Canadian warships were sailing towards the Arctic yesterday in the latest act of gunboat diplomacy over control of the frozen wastes there.
Ottawa has launched a series of Arctic sovereignty patrols to assert its territorial claims and fend off rivals, Denmark, Norway, Russia and the United States.
The Canadian programme hit high gear yesterday as the frigate Fredricton sailed towards the contested Davis Strait separating Greenland and north-east Canada. Two coastal defence vessels, meanwhile, have visited the port of Churchill for the first time in 30 years and have set sail for the upper Hudson Bay.
"This is a demonstration of Canada's will to exercise sovereignty over our own back yard," said Cdre Bob Blakely, of the Royal Canadian Navy.
The military, meanwhile, is not ideally equipped for the brutal conditions of the far north. Although it is expanding its Arctic command base at Yellowknife, the navy lacks sufficient capacity to plough through the pack ice.
Critics say that this explains why the Canadian authorities have chosen the summer months to undertake their sovereignty patrols.
A military exercise in the Arctic last year was termed an "embarrassing debacle" by the Toronto Star newspaper because of harsh weather and poor equipment.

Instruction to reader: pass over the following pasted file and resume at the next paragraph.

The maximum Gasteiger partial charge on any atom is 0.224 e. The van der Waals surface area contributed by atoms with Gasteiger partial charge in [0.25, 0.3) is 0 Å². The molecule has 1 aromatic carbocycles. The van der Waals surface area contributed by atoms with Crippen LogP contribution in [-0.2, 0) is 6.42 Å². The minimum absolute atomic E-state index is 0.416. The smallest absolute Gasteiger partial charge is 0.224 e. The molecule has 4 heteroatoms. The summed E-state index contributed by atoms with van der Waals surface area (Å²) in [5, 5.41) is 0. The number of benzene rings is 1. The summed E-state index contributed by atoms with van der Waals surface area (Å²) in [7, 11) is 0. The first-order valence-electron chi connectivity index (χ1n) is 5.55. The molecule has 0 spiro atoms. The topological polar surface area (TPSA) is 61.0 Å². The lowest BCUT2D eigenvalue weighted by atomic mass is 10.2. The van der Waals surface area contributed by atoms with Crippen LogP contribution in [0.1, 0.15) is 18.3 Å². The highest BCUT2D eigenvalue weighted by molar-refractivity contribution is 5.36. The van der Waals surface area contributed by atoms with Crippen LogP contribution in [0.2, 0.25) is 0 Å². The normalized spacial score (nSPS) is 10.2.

The defence of Canadian territory is not a seasonal job, unfortunately. Claimants to our Arctic waters know our military's weakness in this regard and will take advantage of it in the winter, now that we've made the first steps in asserting our claims.
At a minimum, the Canadian Navy should be able to sail a frigate with icebreaking capability through the thickest winter pack ice. The Army should be able to keep a couple dozen men on Hans Island and provision them year-round, if need be, to assert our rightful possession thereof.
We need enough hard power to show that we can and will defend our sovereignty over the Arctic against all comers, to back up the soft power that will allow us to prevail in the diplomatic realm.
Showing the flag is about more than hiring ad agencies to stick up a few billboards.